Focused, comparative examination of legal institutions.
Comparative Criminal Justice Systems This course aims to familiarize the students with the general principles and institutions of criminal law from an international perspective. The course will begin with comparative assessment of major families of law by specifically introducing Common, Roman, Socialist and Islamic law traditions. In the second part of the course, we will deal with various concepts, institutions and processes of criminal justice by looking at a number of countries that will include England, France, China, Japan, Saudi Arabia, Pakistan, South Africa, and the US among many others. Topics to be covered will also include comparative policing, prosecution, systems of trial, correction/punishment, prison systems, capital punishment, juvenile justice, transnational crimes (drugs, trafficking etc.), terrorism, crimes against humanity, international courts, communal justice systems and a discussion of rights and liberties of criminals under the law. The course will require students to do a fair amount of reading on a daily basis, actively participate in class discussions, follow relevant news in the media, and watch assigned movies and documentaries.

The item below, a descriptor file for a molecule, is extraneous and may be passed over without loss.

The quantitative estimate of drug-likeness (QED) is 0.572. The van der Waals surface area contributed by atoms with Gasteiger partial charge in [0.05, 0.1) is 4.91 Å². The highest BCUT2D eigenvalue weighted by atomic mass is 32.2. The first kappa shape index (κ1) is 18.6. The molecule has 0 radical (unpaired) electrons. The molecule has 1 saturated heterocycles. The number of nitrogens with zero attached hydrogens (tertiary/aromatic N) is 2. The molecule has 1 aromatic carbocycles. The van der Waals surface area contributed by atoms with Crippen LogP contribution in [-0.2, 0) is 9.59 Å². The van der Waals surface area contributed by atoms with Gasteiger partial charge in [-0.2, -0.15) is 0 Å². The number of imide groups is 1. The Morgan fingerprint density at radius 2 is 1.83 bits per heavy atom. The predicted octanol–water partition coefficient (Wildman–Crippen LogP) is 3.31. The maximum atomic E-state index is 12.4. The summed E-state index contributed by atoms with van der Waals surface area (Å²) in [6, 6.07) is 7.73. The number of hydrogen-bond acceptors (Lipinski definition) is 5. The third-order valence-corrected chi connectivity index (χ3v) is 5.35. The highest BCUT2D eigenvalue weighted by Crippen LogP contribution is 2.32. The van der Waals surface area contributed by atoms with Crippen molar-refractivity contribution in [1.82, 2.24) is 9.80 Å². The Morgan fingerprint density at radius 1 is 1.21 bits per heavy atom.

Student learning goals
General method of instruction
Class assignments and grading
Class Assignments/Participation (20%); Midterm (40 %), Final Exam (40%)